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The Alphabet network is suspending its FYC campaign on behalf of the show, The Hollywood Reporter has exclusively learned. The first visible evidence of this will come Sunday, when talent from the show will not participate in a daylong event promoting talent from several ABC Entertainment/ABC Studios programs to TV Academy members on the Disney lot. The network had previously announced that Roseanne would be showcased with a screening and panel featuring castmembers. (Barr was never expected to participate, as she will not be back in town until late July/early August.)
The show was also removed from ABC’s press website Tuesday morning.
ABC was forced to scramble a response when Barr tweeted in reference to Valerie Jarrett, a black female adviser to former President Barack Obama, “muslim brotherhood & planet of the apes had a baby=vj,” setting the internet on fire. ABC Entertainment chief Channing Dungey, the first black woman ever to run a major television network, announced the cancelation of the show, with the full support of Bob Iger, the chief of ABC’s parent company, Disney, who called it “the right thing” to do.
Can a TV show still seriously contend for Emmy nominations — voting for which begins June 11 — without the full-throated support of its network? That may not be impossible. Contrary to popular belief, there are a healthy number of conservative-leaning members of the TV Academy, starting with none other than Barr’s vocal fan, President Donald Trump, and some of them may want to push back against what they see as “political correctness” run amuck. But support for some associated with the show — and the program itself — could even come from people who despise Barr and everything she stands for, THR learned from outreach to members Tuesday.
A high-powered member of the TV Academy’s producers peer group, who asked not to be named, tells THR, “This is disturbing on so many levels, and I feel terrible for Sara Gilbert and so many others paying the price for Roseanne’s shoot-from-the-lips stupidity. But I would certainly be willing to vote for the show or other people associated with it.”
A newer member of the same peer group, who also asked not to be named, makes a similar distinction: “I think the whole situation is really unfortunate for essentially everyone on the show. There’s physical production folks who had the next two or three years of their livelihoods lined up — and possibly much more than that — who just lost that work because she’s a Twitter idiot.” As for his ballot, he notes, “I couldn’t see myself voting for the show in a grander capacity, but I would consider voting for [individuals] that are not [Roseanne].”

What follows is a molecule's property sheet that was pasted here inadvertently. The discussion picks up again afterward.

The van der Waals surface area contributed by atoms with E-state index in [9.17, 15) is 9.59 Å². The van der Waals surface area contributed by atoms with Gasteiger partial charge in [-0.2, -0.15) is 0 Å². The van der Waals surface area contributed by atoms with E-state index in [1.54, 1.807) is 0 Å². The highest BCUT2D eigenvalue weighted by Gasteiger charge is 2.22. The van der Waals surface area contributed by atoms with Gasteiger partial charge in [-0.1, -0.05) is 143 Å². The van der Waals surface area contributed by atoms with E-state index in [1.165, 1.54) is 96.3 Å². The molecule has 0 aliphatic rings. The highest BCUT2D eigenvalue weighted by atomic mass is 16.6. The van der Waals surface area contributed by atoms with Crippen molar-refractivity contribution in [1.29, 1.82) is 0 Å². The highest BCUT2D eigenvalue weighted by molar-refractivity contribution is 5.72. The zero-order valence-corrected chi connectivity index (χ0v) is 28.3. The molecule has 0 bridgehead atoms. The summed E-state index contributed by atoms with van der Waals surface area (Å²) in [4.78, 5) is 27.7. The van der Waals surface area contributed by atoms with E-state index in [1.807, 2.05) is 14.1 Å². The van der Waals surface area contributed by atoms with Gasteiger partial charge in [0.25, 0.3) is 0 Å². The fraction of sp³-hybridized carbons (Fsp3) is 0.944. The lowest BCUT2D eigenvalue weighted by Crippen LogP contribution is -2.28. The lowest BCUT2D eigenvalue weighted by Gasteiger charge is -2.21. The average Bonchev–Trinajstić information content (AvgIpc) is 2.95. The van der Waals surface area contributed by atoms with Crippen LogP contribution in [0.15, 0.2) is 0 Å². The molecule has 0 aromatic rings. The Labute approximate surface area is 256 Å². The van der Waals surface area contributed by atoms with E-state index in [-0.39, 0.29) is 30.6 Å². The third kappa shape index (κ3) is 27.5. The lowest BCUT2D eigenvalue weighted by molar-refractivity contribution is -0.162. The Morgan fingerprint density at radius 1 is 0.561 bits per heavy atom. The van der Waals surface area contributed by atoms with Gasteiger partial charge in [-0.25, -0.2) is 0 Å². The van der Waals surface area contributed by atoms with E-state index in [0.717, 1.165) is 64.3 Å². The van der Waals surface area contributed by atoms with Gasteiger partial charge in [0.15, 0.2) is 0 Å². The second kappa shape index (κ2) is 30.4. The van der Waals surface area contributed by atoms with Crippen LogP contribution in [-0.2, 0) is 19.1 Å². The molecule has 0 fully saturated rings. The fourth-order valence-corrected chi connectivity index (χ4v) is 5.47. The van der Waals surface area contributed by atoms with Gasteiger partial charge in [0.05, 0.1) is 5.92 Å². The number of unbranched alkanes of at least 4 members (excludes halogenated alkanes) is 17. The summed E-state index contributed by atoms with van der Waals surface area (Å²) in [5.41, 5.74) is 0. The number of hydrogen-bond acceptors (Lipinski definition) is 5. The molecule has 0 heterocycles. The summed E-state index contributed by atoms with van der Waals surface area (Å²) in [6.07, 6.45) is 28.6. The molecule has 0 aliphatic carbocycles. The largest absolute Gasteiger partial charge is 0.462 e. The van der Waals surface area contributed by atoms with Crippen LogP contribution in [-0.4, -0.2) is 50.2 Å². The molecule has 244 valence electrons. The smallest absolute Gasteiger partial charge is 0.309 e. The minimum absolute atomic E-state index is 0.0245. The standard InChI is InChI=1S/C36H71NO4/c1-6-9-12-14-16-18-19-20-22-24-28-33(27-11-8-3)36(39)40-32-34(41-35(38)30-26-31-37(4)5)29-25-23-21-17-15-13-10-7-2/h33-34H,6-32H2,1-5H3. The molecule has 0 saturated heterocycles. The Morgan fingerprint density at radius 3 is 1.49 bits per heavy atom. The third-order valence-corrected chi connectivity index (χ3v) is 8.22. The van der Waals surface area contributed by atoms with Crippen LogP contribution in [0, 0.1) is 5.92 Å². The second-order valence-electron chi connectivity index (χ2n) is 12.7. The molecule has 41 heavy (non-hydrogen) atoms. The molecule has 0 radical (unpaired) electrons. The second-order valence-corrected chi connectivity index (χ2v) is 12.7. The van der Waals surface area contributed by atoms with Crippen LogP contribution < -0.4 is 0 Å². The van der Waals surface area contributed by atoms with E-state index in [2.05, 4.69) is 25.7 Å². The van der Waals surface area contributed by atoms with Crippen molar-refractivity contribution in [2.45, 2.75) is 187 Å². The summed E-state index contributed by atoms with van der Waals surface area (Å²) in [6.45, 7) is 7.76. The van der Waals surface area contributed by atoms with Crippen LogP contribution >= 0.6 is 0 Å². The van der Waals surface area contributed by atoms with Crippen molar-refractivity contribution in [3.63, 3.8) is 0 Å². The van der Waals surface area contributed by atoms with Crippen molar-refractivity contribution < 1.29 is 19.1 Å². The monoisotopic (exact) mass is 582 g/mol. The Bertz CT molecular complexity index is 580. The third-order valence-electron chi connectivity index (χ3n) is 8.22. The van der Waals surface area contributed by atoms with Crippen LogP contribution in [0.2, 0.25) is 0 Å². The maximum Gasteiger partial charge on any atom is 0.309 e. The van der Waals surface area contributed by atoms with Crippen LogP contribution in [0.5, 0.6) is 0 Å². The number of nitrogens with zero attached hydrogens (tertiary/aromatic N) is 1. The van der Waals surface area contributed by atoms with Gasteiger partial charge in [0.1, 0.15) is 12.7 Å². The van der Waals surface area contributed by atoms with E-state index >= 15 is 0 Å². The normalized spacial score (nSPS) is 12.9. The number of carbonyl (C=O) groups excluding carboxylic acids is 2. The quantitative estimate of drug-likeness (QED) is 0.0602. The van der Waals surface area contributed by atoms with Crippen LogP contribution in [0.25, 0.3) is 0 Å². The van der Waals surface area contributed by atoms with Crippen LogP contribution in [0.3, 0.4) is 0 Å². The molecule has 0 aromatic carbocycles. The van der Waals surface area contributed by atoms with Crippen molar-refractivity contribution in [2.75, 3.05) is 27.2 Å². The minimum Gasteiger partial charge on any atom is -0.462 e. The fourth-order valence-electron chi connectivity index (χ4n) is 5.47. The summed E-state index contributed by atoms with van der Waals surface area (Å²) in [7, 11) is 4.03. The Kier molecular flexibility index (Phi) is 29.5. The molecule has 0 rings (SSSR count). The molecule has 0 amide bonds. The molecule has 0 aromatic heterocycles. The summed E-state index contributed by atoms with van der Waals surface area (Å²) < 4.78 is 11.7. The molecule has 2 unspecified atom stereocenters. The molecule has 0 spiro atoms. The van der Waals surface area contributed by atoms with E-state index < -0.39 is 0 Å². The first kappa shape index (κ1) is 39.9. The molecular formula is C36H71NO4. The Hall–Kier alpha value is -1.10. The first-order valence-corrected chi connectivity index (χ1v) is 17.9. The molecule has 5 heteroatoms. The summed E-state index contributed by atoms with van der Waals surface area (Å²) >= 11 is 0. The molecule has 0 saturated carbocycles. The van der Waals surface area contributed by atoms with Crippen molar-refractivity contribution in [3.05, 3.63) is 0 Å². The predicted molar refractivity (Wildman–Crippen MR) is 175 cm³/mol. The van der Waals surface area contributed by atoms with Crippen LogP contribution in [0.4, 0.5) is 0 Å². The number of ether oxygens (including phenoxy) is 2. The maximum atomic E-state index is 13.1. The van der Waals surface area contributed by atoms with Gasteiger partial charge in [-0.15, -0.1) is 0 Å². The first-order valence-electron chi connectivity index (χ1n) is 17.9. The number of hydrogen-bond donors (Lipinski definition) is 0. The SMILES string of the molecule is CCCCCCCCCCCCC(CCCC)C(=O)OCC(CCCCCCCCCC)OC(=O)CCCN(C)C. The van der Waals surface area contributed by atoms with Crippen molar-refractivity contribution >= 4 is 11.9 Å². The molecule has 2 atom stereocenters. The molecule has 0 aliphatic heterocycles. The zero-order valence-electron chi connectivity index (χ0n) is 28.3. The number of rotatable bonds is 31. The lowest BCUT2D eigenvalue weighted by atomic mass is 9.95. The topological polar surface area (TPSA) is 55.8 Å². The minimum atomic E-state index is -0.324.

But not all members are as forgiving. “I joined the Television Academy hoping that I can help support positive change in the industry, and this moment certainly feels like a test,” says a member of the public relations peer group who asked not to be named. “[The show] is dropping farther and farther down the list of screeners I want to get through. And with so many outstanding television series with incredible talent both behind the scenes and onscreen, I’d imagine some of my peers may skip it entirely.”
Jonathan Taylor, a member of the same peer group, was more to the point, and may be speaking for the majority of TV Academy members when he says, “Roseanne’s behavior today is merely the continuation of her awful behavior ever since the show was announced, so this series wasn’t even on my Emmy radar. As a member of the PR branch, I only get to vote for shows, and I wouldn’t have voted for Roseanne even if she showed some decency and humanity — not funny, not original, not worthy. But I do feel terrible for the talented cast and crew who will now suffer, because of her, at the Emmys and [with] ongoing employment. The price of racist stupidity, unfortunately.”
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